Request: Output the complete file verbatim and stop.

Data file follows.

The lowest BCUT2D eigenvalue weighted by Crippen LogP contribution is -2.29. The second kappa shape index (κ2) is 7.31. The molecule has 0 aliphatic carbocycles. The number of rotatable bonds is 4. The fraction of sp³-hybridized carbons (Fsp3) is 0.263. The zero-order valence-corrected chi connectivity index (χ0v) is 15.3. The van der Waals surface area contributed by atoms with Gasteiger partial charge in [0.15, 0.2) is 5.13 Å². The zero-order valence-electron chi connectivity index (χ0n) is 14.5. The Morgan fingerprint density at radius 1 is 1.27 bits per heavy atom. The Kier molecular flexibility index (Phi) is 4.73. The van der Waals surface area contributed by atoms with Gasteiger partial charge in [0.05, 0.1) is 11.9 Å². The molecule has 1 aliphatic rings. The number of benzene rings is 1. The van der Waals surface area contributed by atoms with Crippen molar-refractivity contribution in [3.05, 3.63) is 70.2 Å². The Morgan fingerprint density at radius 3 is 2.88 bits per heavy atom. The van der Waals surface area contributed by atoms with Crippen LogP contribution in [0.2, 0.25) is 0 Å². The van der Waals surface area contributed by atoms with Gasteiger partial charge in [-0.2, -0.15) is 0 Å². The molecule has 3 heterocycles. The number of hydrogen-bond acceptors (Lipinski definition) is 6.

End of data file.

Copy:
The lowest BCUT2D eigenvalue weighted by Crippen LogP contribution is -2.29. The second kappa shape index (κ2) is 7.31. The molecule has 0 aliphatic carbocycles. The number of rotatable bonds is 4. The fraction of sp³-hybridized carbons (Fsp3) is 0.263. The zero-order valence-corrected chi connectivity index (χ0v) is 15.3. The van der Waals surface area contributed by atoms with Gasteiger partial charge in [0.15, 0.2) is 5.13 Å². The zero-order valence-electron chi connectivity index (χ0n) is 14.5. The Morgan fingerprint density at radius 1 is 1.27 bits per heavy atom. The Kier molecular flexibility index (Phi) is 4.73. The van der Waals surface area contributed by atoms with Gasteiger partial charge in [0.05, 0.1) is 11.9 Å². The molecule has 1 aliphatic rings. The number of benzene rings is 1. The van der Waals surface area contributed by atoms with Crippen molar-refractivity contribution in [3.05, 3.63) is 70.2 Å². The Morgan fingerprint density at radius 3 is 2.88 bits per heavy atom. The van der Waals surface area contributed by atoms with Crippen LogP contribution in [0.2, 0.25) is 0 Å². The van der Waals surface area contributed by atoms with Gasteiger partial charge in [-0.2, -0.15) is 0 Å². The molecule has 3 heterocycles. The number of hydrogen-bond acceptors (Lipinski definition) is 6.